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Selected Works

Learning, Curriculum and Life Politics: the selected works of Ivor F. Goodson

Towards a Social Constructionist Perspective

Of course the dilemma facing men of knowledge, which Mills describes is of acute importance when that knowledge relates to schooling.  For in the schools knowledge is transmitted to future generations - hence if our knowledge of such knowledge transmission is flawed we are doubly imperiled. But schooling is so intimately related to the social order that if our knowledge of schooling is inadequate or has no public relevance then major aspects of social and political life are obscured.

Hence the question of 'whither educational or curriculum research' is one of great importance. Mills, I think, come close to the nature of our dilemma and spells out the implications of the Devil's Bargain when he talks of the way 'men of knowledge' orient themselves to 'special segments of society'.  This has been the fate of much educational and curriculum theory and the effect has been that as Mills put it different groups 'talk past each other'.  With few exceptions I would argue this is precisely the relationship between curriculum scholars and school practitioners:  they comprise a model exercise in how to 'talk past each other'.  It is to the resolution of this problem that I now turn.  Again partly in the spirit of Mills who once said in a letter to a 'white collar wife' in a weekly mass publication journal: “It is one thing to talk about general problems on a national level and quite another to tell an individual what to do.  Most 'experts' dodge that question.  I do not want to” (Wright Mills 1970).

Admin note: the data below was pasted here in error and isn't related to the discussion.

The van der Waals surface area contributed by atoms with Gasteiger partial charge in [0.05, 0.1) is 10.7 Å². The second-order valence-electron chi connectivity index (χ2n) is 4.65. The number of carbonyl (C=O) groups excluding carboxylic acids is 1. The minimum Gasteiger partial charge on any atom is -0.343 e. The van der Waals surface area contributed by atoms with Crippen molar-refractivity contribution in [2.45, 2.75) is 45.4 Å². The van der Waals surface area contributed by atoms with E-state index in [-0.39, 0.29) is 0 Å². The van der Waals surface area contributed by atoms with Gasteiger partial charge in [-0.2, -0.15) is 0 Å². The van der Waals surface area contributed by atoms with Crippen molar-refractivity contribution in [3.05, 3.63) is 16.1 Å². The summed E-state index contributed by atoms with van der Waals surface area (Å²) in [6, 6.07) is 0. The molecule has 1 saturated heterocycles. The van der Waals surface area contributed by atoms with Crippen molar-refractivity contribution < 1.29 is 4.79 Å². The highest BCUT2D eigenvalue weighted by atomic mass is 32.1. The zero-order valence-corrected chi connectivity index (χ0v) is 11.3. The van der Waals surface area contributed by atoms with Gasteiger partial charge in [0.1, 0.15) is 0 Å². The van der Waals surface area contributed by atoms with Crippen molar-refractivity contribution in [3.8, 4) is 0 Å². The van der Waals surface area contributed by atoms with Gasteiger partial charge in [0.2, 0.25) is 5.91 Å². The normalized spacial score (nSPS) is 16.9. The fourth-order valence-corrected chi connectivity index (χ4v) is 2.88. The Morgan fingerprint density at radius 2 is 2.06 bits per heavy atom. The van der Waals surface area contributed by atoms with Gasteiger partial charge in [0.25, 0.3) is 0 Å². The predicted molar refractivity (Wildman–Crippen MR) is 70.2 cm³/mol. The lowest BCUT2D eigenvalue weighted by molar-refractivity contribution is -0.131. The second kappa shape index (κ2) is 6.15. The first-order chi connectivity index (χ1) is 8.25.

Recent Reactions to CAP

As a result of the perceived moribund nature of curriculum scholarship and its peculiarly displaced location in University Schools of Education in the 1960s and 1970s the distinction between theory and practice often led to a reaction against theory per se not to a reformulation of theory.  Theory as it had been constituted merely collided with curriculum reality.  The collision left the theorists fairly overtly at a loss - 'we'd better leave this to others'.  But the 'others' who were more immersed in the reality of curriculum production and operation drew their own conclusions about theory.  If it had so little to say about the reality of practice, if in fact it grievously misrepresented or even 'threatened to replace' practice was it not best to do without theory altogether or at least leave theorizing until later?

The response in the curriculum field strongly echoes the pendulum swings in sociology at about the same time.  The preeminent positivist enterprise employed a scientific hypothetical-deductive model.  The aim was to discover the social laws that underpinned everyday reality. Above all they followed a model related to the philosophy of science, which had as its major objective the seeking of objective facts about the social world.  The scientist seeks a knowledge of the social system separate and beyond the perceptions of the people who inhabit that system, pursuing wide-ranging laws and truth.

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  • Date of publication: 15/09/2005
  • Number of pages (as Word doc): 272
  • Publisher: Routledge
  • Subject:
    Curriculum Studies, Narrative Theory
  • Available in:
  • Appears in:
    Learning, Curriculum and Life Politics: the selected works of Ivor F. Goodson
  • Number of editions: 1
  • Paperback
  • Price of book: £27.99
  • ISBN: 978-0-415-35220-8
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